Years Club / team Apps (points)
1912-1914, 1919-1920 Oxford University - -
National team(s)
Years Club / team Apps (points)
1920 Scotland 4 (9)

Post-war Crole continued in his sporting achievements, being selected to represent Scotland in the 1920 Five Nations Championship, playing in four matches between 1 January and 20 March 1920 and scoring three tries.[22] In the first game against France at Parc des Princes on 1 January 1920 Crole scored the only try to win the game for Scotland.[23] The game against Wales was played at Inverleith on 7 February 1920. Crole did not score, but again Scotland won the game.[24] In the game against Ireland, again at Inverleith, on 28 February, Crole scored two tries, for a Scottish victory.[25] In the final match of the tournament, against England at Twickenham on 20 March 1920, Crole was pitted against the English winger Cyril Lowe, like himself a former RFC flying ace. Scotland lost the game.[26]

Crole's older half brother, Phipps Turnbull, had previously gained a six rugby caps for Scotland in 1901–02,[27] and played for Edinburgh Academicals.[28]


Gerard Crole
International information
National side
Test debut 22 July 1920 v Ireland
Domestic team information
Years Team
1909–1912 Edinburgh Academy
1912 Public Schools
1920 Oxford University
Career statistics
Competition FC
Matches 2
Runs scored 90
Batting average 30
100s/50s -
Top score 47
Balls bowled 48
Wickets 3-16
Bowling average 5.33
5 wickets in innings 0
10 wickets in match 0
Best bowling 3
Catches/stumpings 1/–
Source: Cricketarchive

Crole was also a keen cricketer, having played for his school, Edinburgh Academy, nine times between 1909 and 1912 against other schools, and twice for a combined Public Schools team against the MCC at Lord's in August 1912.[29]

In 1920 he played in two first-class matches, firstly for Oxford University against the Army at the University Parks, Oxford, on 9 to 11 June. In his first innings Crole made 47 runs (including a six and 4 fours) before being caught. He was out for eight in his second innings, but also made one catch.[30]

In his second first-class game Crole made his one and only appearance for the Scotland national team in a game against Ireland at Raeburn Place, Edinburgh, on 22 to 24 July. In his first innings Crole made 35 runs (including 3 fours) before being out lbw. In the second innings Crole bowled three Irish batsmen, and Scotland won by 9 wickets.[31]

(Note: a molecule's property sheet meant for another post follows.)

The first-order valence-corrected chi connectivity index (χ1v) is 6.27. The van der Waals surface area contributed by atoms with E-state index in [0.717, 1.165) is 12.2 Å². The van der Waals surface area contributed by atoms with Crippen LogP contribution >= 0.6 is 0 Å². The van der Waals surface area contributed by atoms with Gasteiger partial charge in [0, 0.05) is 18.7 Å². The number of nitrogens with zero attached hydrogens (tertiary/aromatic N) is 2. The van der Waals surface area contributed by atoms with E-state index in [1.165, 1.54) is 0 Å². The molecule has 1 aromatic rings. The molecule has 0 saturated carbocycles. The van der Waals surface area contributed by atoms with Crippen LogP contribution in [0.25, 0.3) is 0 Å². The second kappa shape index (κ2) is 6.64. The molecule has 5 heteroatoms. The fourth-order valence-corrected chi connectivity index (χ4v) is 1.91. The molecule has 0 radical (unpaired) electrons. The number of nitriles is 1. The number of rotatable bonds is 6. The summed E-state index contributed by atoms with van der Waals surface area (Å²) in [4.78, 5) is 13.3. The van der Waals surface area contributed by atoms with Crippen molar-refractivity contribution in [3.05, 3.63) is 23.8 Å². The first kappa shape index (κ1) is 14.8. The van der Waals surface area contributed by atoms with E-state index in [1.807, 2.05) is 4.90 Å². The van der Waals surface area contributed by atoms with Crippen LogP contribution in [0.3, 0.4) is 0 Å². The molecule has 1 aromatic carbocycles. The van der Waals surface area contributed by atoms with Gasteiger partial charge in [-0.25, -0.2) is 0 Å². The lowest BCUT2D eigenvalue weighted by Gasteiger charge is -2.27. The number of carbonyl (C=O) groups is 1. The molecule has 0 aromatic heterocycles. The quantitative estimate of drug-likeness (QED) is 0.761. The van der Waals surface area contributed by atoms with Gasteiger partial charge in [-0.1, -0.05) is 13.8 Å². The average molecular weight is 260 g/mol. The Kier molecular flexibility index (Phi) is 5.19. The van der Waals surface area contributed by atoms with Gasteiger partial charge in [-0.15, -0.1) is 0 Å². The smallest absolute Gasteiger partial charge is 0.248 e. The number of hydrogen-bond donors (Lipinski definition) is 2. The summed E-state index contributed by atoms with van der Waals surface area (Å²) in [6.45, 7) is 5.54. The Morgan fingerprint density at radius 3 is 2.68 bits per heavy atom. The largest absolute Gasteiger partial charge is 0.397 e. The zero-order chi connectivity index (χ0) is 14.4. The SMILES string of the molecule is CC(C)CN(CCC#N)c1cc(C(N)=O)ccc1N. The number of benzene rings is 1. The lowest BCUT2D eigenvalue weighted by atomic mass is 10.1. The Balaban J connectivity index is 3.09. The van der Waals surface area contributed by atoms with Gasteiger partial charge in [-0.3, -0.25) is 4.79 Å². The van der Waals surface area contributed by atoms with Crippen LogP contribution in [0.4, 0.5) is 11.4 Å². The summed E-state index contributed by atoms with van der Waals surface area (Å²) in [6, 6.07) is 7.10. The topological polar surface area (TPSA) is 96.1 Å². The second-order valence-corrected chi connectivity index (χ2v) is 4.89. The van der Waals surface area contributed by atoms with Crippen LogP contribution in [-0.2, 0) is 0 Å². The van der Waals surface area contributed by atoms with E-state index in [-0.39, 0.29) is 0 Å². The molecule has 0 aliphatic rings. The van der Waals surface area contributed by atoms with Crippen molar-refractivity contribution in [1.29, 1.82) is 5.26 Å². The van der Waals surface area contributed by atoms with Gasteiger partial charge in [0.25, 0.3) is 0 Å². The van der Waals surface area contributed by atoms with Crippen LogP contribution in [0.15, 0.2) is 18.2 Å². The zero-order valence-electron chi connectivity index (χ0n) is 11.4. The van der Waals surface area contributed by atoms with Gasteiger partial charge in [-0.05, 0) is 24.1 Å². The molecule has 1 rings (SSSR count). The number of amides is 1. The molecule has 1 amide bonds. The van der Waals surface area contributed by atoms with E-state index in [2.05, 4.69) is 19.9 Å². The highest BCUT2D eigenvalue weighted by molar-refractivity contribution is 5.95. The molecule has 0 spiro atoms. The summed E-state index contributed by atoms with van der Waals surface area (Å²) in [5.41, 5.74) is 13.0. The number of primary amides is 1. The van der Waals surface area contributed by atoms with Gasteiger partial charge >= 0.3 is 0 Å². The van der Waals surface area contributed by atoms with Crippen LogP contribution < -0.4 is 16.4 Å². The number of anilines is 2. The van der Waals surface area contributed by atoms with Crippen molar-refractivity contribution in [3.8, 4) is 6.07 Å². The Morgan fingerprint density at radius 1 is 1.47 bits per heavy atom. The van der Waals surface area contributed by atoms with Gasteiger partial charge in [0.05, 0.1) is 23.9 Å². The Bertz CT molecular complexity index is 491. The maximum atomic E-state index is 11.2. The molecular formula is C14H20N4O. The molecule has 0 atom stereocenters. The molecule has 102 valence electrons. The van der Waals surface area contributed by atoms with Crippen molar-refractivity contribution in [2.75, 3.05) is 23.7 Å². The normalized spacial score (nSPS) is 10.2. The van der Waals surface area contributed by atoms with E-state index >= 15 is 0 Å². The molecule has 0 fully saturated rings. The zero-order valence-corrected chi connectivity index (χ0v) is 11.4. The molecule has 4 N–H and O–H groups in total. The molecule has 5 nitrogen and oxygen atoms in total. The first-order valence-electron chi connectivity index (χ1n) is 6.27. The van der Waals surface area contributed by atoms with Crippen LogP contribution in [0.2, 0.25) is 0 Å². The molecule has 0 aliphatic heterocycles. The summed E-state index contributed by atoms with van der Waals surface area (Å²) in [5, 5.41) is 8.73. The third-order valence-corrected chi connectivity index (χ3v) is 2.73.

Colonial career[edit]

Crole joined the Sudan Political Service in 1920. He first served as Assistant District Commissioner at Wad Madani, Blue Nile Province until 1923, then as Commandant of the Sub-Mamurs' Training School at Khartoum until 1926, from when he was Assistant District Commissioner, and then District Commissioner at El Fasher, Darfur until 1929. He then served as Deputy Governor at Wau, Bahr el Ghazal until 1932.[32] On 8 June 1932 received permission from the King to wear the Order of the Nile (4th class) which had been awarded to him by HM the King of Egypt, "in recognition of valuable service rendered ... while in the employment of the Sudan Government".[33] Crole then served as District Commissioner at Kosti, White Nile Province until 1934, then Deputy Governor, Ed Dueim, White Nile Province, and District Commissioner at Nyala, Darfur in 1936. His final posting in 1937 was as Deputy Governor of El Fasher, where he remained until leaving the service in 1944.[32]

After leaving the Sudan Political Service he worked as a schoolmaster. Crole died in Aberdeen on 31 March 1965, and is buried in the family plot at Greyfriars Kirkyard, Edinburgh, Scotland.[3]